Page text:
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Encyclopedia > Prerogative writ

In English law, the prerogative writs are a class of writs originally available only to the Crown, but which were later made available to the king's subjects through the courts. The prerogative writs are a means by which the Crown, acting through its courts, effects control over inferior courts or public authorities throughout the kingdom. The writs are issued in the name of the Crown, who is the nominal plaintiff, on behalf of the applicant. English law is the law of England and Wales, rather than Scotland and Northern Ireland. ... In law, a writ is a formal written order issued by a government entity in the name of the sovereign power. ... The Crown is a term which is used to separate the government authority and property of the state in a kingdom from any personal influence and private assets held by the current Monarch. ... A plaintiff, also known as a claimant, or a complainant is the party who initiates a lawsuit (also known as an action) before a court. ...

The six prerogative writs are:

Certiorari is a legal term in Roman, English and American law referring to a type of writ seeking judicial review. ... In English Common Law habeas corpus is the name of several writs which may be issued by a judge ordering a prisoner to be brought before the court. ... A writ of mandamus or simply mandamus, which means we order in Latin, is the name of one of the prerogative writs and is a court order directing someone, most frequently a government official, to perform a specified act. ... A writ of prohibition, in the United States, is an official legal document drafted and issued by a supreme court or superior court to a judge presiding over a suit in an inferior court. ... In common law jurisprudence, procedendo is one of the prerogative writs. ... Quo warranto (Latin for by what warrant?) is one of the prerogative writs, the one that requires the person to whom it is directed to show what authority he has for exercising some right or power (or franchise) he claims to hold. ...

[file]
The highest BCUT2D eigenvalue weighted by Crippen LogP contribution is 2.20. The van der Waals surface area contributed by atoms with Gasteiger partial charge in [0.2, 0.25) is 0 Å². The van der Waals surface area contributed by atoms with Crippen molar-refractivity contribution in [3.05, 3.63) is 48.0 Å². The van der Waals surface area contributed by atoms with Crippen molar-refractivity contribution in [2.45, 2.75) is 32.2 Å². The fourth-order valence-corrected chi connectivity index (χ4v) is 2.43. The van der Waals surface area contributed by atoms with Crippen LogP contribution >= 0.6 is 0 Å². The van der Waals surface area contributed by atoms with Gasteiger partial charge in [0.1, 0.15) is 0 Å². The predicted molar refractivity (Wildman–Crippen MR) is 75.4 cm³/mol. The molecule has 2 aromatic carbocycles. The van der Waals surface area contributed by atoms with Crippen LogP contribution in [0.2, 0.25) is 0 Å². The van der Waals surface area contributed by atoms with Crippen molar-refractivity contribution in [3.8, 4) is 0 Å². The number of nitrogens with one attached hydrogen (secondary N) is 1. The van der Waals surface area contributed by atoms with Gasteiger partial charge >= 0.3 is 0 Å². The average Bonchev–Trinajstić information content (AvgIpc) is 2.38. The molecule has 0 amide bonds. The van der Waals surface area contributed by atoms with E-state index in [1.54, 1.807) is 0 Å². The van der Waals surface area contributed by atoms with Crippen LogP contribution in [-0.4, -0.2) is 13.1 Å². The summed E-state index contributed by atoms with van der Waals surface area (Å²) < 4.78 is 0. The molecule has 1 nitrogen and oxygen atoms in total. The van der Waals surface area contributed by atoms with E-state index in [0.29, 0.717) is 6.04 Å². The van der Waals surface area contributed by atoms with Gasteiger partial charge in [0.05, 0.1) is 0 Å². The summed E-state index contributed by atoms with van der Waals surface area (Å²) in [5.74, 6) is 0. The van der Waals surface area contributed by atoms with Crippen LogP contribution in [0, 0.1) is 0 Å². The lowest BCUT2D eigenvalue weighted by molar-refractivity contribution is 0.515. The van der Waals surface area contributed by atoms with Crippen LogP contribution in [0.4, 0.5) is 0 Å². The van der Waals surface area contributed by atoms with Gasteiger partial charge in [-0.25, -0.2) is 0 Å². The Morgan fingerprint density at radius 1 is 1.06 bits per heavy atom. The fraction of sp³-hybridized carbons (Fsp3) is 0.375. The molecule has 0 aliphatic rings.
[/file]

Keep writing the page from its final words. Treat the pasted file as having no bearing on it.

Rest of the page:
England and Wales

The prerogative writs other than habeas corpus are discretionary remedies, and have been known as prerogative orders in England and Wales since 1938. The writs of quo warranto and procedendo are now obsolete, and the orders of certiorari, mandamus and prohibition are under the new Civil Procedure Rules 1998 known as "quashing orders," "mandatory orders" and "prohibiting orders" respectively. In English Common Law habeas corpus is the name of several writs which may be issued by a judge ordering a prisoner to be brought before the court. ... 1938 (MCMXXXVIII) was a common year starting on Saturday (link will take you to calendar). ... 1998(MCMXCVIII) is a common year starting on Thursday of the Gregorian calendar, and was designated the International Year of the Ocean. ...

The writ of habeas corpus is still known by that name.

United States